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Councilors told COVID-19 may peak in late April

By Paula Tracy | Mar 26, 2020

New Hampshire Gov. Chris Sununu, right, examines bedding packets as he tours a makeshift medical facility with N.H. Army National Guard Col. David Mikolaities, center, and N.H.A.N.G. Col. Erik Fessenden, left, at a gymnasium at Southern New Hampshire University in Manchester, N.H., Tuesday, March 24, 2020. The facility, and others across the state, will open when there is demand for patients impacted with COVID-19. For most people, the new coronavirus causes only mild or moderate symptoms. (AP Photo/Charles Krupa)

CONCORD – New Hampshire could see a peak of the COVID-19 virus by late April or early May and is working hard to get more medical equipment to deal with the expected surge, the Executive Council was told at its regular meeting on Wednesday.

The state announced at 5:30 p.m. Wednesday there were 29 new cases overnight, bringing the total to 137.

Health and Human Services Commissioner Lori Shibinette briefed the council, saying it is far from over and likely going to get worse in the Granite State.

As of Tuesday night, New Hampshire had reported one death and 108 people testing positive for the coronavirus, with about a dozen hospitalized. Shibinette would not specify which hospitals are caring for the patients.

There were, Shibinette said, 2,500 people who have been tested and approximately 800 results pending. Dartmouth-Hitchcock Medical Center in Lebanon brought online its COVID-19 testing lab Tuesday, she said.

“So, we expect to have a fairly high escalation in our positives,” Shibinette said.

With about 1,000 ventilators in the state for 1.3 million people and some on order, Shibinette said a focus is to ramp up and source necessary protective equipment and health care supplies to prepare for surge capacity.

Shibinette was among several commissioners peppered with questions about the pandemic in the first council meeting that was held remotely because of the virus.

Another area the state is focusing on is setting up flex centers across the state with each community involved to prepare how to handle an overload of cases should they overwhelm hospitals.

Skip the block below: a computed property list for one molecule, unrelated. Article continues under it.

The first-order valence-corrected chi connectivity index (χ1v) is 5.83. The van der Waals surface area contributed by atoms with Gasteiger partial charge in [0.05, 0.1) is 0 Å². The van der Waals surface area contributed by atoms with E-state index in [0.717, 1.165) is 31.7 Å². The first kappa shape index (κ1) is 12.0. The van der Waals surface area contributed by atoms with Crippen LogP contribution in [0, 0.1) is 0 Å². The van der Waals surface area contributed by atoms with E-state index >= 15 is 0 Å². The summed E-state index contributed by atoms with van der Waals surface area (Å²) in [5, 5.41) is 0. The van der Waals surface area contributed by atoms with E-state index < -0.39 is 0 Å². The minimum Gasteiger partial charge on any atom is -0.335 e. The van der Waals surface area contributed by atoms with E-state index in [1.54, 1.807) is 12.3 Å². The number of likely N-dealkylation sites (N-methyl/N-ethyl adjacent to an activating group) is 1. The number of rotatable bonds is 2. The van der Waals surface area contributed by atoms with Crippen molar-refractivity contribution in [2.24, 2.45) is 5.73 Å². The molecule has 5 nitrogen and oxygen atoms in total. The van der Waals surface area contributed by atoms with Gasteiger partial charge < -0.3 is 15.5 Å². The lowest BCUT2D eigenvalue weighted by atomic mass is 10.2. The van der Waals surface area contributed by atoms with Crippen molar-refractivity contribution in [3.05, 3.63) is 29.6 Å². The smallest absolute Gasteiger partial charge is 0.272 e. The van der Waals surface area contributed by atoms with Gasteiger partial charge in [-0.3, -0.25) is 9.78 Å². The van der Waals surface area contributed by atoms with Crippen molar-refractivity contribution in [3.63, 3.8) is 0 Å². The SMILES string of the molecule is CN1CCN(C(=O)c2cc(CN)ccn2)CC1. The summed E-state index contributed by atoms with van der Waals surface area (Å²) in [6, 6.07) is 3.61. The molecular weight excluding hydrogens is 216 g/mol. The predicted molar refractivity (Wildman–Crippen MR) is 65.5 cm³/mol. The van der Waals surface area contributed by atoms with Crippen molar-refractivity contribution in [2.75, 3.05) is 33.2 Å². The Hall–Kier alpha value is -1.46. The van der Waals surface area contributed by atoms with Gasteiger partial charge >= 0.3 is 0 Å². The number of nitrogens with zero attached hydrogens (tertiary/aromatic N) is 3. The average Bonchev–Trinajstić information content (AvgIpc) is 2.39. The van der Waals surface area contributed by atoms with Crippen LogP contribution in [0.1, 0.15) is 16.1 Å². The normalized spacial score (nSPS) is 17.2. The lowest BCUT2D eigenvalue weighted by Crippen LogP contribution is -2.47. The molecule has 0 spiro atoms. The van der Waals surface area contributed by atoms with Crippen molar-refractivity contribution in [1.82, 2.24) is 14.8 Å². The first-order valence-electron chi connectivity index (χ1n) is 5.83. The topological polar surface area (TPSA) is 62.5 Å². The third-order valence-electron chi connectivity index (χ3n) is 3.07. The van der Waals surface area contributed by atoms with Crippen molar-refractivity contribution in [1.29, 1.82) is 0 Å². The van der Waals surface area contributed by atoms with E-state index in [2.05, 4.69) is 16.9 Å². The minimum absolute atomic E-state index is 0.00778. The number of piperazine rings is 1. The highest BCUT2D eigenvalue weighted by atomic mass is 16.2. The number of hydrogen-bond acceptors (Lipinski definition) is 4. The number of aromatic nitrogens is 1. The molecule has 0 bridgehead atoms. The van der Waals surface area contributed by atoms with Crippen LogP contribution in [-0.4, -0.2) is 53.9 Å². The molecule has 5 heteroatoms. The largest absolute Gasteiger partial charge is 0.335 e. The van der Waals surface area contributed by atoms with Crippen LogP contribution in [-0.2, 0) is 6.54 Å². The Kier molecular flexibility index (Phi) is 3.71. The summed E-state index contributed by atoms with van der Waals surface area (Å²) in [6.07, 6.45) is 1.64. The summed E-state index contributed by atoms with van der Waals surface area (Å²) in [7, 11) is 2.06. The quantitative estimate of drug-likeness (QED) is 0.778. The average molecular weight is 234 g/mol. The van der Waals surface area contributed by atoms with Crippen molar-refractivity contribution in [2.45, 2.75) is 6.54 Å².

There will be surge hospital facilities in Manchester, Nashua, Durham, Concord and in the Cheshire County areas, she said with the first already established in Manchester with 250 beds this week at Southern New Hampshire University.

The planning is still underway with help to set up coming from the New Hampshire National Guard, she said.

For those with very mild symptoms of the highly contagious virus, and who do not want to bring it home to families or have nowhere to go, the state is planning to find hotels to allow for such isolation, Shibinette said.

The five executive councilors – who each represent a region of the state – have been hearing from many constituents with questions as the state grapples with the health emergency.

Executive Councilor Debora Pignatelli of Nashua, a Democrat, called on Republican Gov. Chris Sununu to order citizens to shelter in place.

But Sununu said there are practical considerations for enforcing such an order, and said his current orders, although they can change, are largely in line with neighboring states.

“We have to take a regional approach,” Sununu said, noting the state was considered among the most advanced for taking actions to protect citizens. The state is listed as eighth in the nation on per capita testing, Sununu said.

Vermont, he said, may be the exception of the neighboring states, because “they have quite an issue,” with half of New Hampshire’s population and a similar number of cases.

The governor has closed schools, restaurants, bars – except for take-out – and urged people to stay at home. If they are in public, they should be more than six feet from each other with gatherings limited to 10 people.

Sununu said many hair and nail salons had closed voluntarily, for example, but he could issue emergency orders additionally for closures, if necessary.


Pignatelli asked the governor if the deadline for federal taxes being filed has been moved back from April to July 15, might the state look at the same time frame.

Sununu called it a “great question” and noted he is meeting to discuss this and “what flexibility we can and should provide. I think we can do something on this front.”

Pignatelli asked Sununu to have Secretary of State William Gardner to attend the next meeting to discuss how he plans to go forward with crowds, voting booths and anything that he sees are issues in light of the pandemic. Voters will be going to the polls in September and November.

Sununu said he would be happy to make the request but encouraged councilors to talk with Gardner directly.

41,304 CLAIMS

George Copadis, commissioner of the Department of Employment Security said a ramped-up call center to deal with unemployment has stepped up to the plate.

He noted that before COVID-19, the department was handling about 500 new cases a week. Last week, they fielded 13,000 calls at the call center.

This week, he said, they have had 41,304 new registrations for unemployment insurance. The agency was among the first to close its doors and go to remote processing. They have been working 12-hour days, from 8 a.m. to 8 p.m. and on weekends from 9 a.m. to 5 p.m. to allow people “to get the money they are entitled to” and need.

He urged the public to go to www.nhes.nh.gov or call 271-7700.


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